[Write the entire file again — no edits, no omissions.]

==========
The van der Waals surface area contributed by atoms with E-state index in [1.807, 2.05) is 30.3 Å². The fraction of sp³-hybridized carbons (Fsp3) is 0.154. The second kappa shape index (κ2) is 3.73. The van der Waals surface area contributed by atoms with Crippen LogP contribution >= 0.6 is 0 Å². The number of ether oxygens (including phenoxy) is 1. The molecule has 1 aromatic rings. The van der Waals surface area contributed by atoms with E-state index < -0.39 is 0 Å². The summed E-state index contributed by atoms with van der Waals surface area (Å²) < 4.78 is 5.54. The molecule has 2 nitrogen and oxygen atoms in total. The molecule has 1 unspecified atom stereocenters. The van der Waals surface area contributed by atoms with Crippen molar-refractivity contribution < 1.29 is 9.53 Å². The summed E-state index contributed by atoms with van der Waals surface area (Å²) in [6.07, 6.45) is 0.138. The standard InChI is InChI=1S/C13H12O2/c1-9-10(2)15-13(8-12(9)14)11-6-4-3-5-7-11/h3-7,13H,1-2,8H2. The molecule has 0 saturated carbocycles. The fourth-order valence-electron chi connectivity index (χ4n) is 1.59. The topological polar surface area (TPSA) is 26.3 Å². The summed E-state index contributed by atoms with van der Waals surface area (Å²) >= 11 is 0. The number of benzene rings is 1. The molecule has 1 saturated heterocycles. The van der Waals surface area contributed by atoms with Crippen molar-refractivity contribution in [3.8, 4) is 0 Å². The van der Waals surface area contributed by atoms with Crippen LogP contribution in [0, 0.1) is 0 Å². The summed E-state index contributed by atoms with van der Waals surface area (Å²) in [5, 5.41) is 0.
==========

The van der Waals surface area contributed by atoms with E-state index in [1.807, 2.05) is 30.3 Å². The fraction of sp³-hybridized carbons (Fsp3) is 0.154. The second kappa shape index (κ2) is 3.73. The van der Waals surface area contributed by atoms with Crippen LogP contribution >= 0.6 is 0 Å². The number of ether oxygens (including phenoxy) is 1. The molecule has 1 aromatic rings. The van der Waals surface area contributed by atoms with E-state index < -0.39 is 0 Å². The summed E-state index contributed by atoms with van der Waals surface area (Å²) < 4.78 is 5.54. The molecule has 2 nitrogen and oxygen atoms in total. The molecule has 1 unspecified atom stereocenters. The van der Waals surface area contributed by atoms with Crippen molar-refractivity contribution < 1.29 is 9.53 Å². The summed E-state index contributed by atoms with van der Waals surface area (Å²) in [6.07, 6.45) is 0.138. The standard InChI is InChI=1S/C13H12O2/c1-9-10(2)15-13(8-12(9)14)11-6-4-3-5-7-11/h3-7,13H,1-2,8H2. The molecule has 0 saturated carbocycles. The fourth-order valence-electron chi connectivity index (χ4n) is 1.59. The topological polar surface area (TPSA) is 26.3 Å². The summed E-state index contributed by atoms with van der Waals surface area (Å²) >= 11 is 0. The number of benzene rings is 1. The molecule has 1 saturated heterocycles. The van der Waals surface area contributed by atoms with Crippen molar-refractivity contribution in [3.8, 4) is 0 Å². The van der Waals surface area contributed by atoms with Crippen LogP contribution in [0, 0.1) is 0 Å². The summed E-state index contributed by atoms with van der Waals surface area (Å²) in [5, 5.41) is 0.